For some reason Brussels sprouts is a vegetable capable of releasing passion. Like this:
I love Brussels sprouts!
I hate Brussels sprouts!
Very rarely do you hear, “Brussels sprouts? Meh. I could take them or leave them.”
It’s sad really, because in the much-loved, much-hated division we are all overlooking an important point: Brussels sprouts are cute.
It took me a long, long time to learn to love Brussels sprouts. I wasn’t buying the cute thing. I wasn’t fooled, those were mini cabbages – an entire bitter cabbage with every mouthful. This attitude persisted far into my adulthood.
But then I had Brussels sprouts tossed in olive oil and seasoned with plenty of salt and pepper and roasted until their delicate edges showed a hint of brown. The roasting had drawn out their inner sweetness (who knew?) and banished memories of the soggy, boiled Brussels sprouts, the only kind I had ever met.
Admitting that I eat Brussels sprouts makes me feel sophisticated, as in I can eat my veggies and like it.
And now I spend some effort trying to win over the I hate Brussels sprouts! crowd.
At a potluck party the other weekend, someone arrived with Brussels sprouts roasted with grapes. These were good but I suddenly wanted to try my own version with figs. I think I was divinely inspired because I’ve never even bought a dried fig (I’m not counting Fig Newtons).
The following weekend was Warm-Up Thanksgiving at Jenna’s house so I confidently signed up to bring Brussels sprouts on a shared Google doc.
I think it was less than three hours later that I received a post on my Facebook wall: “really kendra? brussel sprouts?!”
Game on! I was going to win over this nay-sayer.
After some research, I decided to make a kind of sauce dressing of figs and maple syrup and pour it over Brussels sprouts roasted with walnuts seasoned with Parmesan cheese.
I had a friend with me when I made the trip to the store to buy my Brussels sprouts. I held up a 1 lb. bag and asked, “Do you think this will be enough?”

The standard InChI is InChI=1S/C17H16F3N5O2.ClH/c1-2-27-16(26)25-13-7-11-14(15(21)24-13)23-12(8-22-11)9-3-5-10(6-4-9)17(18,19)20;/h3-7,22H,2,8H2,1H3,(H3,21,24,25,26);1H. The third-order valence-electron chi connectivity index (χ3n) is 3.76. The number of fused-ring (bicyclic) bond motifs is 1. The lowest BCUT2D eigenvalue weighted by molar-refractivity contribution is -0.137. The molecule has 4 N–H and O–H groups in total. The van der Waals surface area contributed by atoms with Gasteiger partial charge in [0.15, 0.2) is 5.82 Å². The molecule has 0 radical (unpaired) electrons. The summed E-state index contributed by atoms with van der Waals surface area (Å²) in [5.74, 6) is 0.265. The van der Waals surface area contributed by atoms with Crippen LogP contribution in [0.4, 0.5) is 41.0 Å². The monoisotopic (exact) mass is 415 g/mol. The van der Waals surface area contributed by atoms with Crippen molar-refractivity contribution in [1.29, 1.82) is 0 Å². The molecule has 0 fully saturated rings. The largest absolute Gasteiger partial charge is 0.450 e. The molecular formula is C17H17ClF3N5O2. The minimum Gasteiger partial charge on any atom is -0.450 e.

There were about 40 people expected at the party.
Without missing a beat he said, “That’s plenty.”
Suppressing my faltering confidence I proceeded with my plan and presented my sweet, cute Brussels sprouts at the party. There was only one problem. Word of the Brussels sprouts challenge had spread and everyone wanted in on the judging. They were gone within minutes.
The winning verdict: We all love Brussels sprouts!
Roasted Brussels sprouts with walnuts and figs
This recipe easily doubles. Take care not to overwhelm the sprouts with too much of the sauce.
Serves 6 to 8
1 lb. (4 cups) Brussles sprouts, trimmed, halved or quartered
1 tablespoon olive oil
Salt and pepper, to taste
1/2 cup chopped walnuts
1/2 cup dried figs, diced
1/2 cup vegetable broth
1/4 cup maple syrup
1/4 cup freshly grated Parmesan cheese
Preheat oven to 400 degrees F. Line a baking pan with parchment paper.
Toss halved Brussels sprouts with olive oil, salt, pepper, and walnuts. Spread into baking pan and roast for about 20 minutes until tender and edges just begin to brown.
Meanwhile, combine figs and broth on the stovetop and bring to a boil. Simmer until reduced. Add maple syrup and reduce again until mixture thickens.
Pour over roasted Brussels sprouts. Add Parmesan cheese and combine well. Serve immediately.